Yeah, the Snoqualmie Falls thing didn’t work out this week, sorry about that. (And now I’ve built it up enough that it’s going to be a big ole’ disappointment when I *do* finally post it. I mean, it’s a fine and dandy photo, but it’s not earth shattering or anything…)
Instead, here’s a picture from a group trip out to Whitefish Mountain Resort (back then it was called Big Mountain Resort) several years ago. Big Mountain is a FANTASTIC place to ski. Definitely in my top 3 all-time. (Along with Mt. Bachelor in Oregon and Schweitzer in Idaho. And as long as I’m naming states, Big Mountain is in Montana, right near Glacier National Park.) It makes for a great trip from Seattle too, because Amtrak takes you right out to Whitefish. It leaves in the afternoon and gets you there at 7am, so you don’t even need a hotel room for that first night. Great stuff.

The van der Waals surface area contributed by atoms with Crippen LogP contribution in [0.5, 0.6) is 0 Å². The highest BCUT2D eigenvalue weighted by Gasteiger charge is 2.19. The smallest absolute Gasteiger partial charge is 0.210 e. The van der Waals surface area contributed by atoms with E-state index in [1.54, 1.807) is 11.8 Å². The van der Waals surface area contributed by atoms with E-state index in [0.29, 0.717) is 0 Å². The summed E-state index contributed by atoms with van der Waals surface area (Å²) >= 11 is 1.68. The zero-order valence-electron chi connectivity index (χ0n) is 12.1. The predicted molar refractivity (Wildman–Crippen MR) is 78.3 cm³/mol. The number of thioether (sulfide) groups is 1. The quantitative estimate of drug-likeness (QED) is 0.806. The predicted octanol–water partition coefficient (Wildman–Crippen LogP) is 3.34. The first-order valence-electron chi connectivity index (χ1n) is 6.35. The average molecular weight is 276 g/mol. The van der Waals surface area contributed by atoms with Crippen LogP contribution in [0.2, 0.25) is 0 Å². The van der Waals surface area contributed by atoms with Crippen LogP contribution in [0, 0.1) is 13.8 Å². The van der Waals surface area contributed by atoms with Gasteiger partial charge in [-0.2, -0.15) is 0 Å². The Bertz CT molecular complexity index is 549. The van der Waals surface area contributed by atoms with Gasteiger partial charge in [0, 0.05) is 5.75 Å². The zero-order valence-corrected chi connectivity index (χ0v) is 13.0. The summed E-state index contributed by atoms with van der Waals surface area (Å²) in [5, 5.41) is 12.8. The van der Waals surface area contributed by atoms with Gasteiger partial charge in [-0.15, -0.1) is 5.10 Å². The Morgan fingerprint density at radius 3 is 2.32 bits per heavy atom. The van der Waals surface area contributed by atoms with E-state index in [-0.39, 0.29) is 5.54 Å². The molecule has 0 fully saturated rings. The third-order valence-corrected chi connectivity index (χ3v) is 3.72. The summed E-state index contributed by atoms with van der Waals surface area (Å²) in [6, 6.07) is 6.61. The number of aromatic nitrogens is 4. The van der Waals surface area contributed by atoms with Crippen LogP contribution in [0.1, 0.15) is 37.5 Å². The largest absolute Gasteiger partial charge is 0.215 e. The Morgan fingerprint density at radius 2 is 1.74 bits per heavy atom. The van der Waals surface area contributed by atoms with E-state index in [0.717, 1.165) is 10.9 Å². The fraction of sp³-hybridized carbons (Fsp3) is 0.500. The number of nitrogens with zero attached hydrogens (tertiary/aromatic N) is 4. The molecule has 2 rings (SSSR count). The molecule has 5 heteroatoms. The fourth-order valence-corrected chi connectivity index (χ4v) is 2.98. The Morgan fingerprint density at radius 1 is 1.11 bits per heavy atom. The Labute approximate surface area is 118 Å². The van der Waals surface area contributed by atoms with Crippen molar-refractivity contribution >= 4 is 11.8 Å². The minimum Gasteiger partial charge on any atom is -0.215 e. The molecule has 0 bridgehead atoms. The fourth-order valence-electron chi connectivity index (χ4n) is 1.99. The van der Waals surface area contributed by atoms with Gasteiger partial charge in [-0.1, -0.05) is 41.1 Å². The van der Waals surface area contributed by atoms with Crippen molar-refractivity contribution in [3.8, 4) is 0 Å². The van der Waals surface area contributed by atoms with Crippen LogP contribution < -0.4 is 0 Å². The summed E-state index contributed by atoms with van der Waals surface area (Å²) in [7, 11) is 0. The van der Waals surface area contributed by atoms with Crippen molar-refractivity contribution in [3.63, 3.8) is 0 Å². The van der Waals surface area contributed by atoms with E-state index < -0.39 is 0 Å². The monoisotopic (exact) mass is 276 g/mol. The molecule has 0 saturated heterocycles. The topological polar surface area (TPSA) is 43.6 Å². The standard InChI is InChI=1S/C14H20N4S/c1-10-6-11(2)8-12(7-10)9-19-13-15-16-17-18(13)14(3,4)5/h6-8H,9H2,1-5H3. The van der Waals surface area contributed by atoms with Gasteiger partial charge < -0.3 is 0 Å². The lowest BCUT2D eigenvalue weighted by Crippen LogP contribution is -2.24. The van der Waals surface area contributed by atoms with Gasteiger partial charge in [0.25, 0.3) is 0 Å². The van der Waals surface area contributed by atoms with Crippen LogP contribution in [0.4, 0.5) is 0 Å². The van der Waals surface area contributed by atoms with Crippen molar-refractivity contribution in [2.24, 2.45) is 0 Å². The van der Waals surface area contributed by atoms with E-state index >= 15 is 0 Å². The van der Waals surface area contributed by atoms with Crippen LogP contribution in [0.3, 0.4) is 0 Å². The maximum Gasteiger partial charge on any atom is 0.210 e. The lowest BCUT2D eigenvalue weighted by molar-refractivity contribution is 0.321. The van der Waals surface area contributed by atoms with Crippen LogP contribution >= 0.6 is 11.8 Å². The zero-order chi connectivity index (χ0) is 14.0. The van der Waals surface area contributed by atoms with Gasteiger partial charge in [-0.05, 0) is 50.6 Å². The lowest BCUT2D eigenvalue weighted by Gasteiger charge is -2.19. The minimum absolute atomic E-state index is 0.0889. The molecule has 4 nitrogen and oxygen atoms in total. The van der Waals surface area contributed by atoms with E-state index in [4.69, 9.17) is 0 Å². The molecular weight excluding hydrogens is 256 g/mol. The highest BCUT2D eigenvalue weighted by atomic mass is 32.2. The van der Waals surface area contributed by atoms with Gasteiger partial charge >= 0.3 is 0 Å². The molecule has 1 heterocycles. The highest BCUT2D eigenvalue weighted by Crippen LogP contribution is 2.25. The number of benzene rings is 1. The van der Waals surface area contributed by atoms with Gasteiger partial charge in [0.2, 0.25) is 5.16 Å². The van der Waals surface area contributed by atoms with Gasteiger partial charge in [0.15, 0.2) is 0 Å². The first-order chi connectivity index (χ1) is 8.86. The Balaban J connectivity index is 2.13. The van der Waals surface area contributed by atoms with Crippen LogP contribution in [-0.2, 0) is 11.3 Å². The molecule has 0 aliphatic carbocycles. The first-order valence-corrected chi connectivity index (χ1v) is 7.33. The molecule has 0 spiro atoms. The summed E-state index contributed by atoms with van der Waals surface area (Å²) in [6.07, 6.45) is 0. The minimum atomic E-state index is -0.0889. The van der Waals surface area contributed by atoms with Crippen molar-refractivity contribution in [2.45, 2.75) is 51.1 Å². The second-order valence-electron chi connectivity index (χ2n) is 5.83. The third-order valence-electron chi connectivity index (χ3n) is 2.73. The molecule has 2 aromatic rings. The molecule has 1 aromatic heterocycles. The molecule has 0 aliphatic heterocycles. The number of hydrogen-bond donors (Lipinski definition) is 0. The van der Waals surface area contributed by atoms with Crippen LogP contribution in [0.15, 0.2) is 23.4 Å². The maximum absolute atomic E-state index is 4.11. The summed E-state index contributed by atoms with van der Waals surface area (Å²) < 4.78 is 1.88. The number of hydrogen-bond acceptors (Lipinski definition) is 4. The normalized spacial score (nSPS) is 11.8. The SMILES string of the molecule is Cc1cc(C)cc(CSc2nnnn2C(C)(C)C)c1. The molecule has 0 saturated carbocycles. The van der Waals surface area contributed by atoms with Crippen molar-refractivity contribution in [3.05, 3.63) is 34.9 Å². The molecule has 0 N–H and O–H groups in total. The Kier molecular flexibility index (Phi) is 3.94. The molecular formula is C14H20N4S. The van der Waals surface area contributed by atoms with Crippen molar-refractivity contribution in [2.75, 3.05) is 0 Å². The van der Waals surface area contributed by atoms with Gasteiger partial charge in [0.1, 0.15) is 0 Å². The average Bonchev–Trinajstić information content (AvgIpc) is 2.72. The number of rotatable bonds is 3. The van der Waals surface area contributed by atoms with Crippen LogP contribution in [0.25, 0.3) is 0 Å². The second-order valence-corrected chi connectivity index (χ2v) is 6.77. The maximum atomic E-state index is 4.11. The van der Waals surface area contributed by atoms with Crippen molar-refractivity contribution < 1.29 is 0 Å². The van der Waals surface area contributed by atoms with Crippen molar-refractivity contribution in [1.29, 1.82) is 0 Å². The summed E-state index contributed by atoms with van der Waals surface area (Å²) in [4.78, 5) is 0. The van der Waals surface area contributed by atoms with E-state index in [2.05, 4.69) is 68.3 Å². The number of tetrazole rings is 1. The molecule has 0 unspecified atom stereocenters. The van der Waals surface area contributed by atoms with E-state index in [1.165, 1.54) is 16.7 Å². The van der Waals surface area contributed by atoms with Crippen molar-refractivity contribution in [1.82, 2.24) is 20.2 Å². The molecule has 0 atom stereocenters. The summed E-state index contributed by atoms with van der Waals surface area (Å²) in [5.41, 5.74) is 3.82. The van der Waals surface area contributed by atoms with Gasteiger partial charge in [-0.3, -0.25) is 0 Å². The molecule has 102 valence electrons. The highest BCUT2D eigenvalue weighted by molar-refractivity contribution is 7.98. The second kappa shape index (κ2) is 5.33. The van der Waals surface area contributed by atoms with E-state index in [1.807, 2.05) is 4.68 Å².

Not sure if any of you noticed, but I normally do my best to avoid having people appear in my pictures. But, this one turned out so well that I decided to make an exception. From left, that’s Pat Roby, Mark Buckner, and of course my wife Julie. While we were there, they had this crazy inversion which filled the whole valley with these clouds, and left us skiing in the sunshine with jaw-dropping views every way we looked. Pretty incredible trip.
Enjoy the weekend, see you all on Monday!
Notes: Canon PowerShot S500 (Point and shoot). 1/500s, f/13.0, ISO unknown.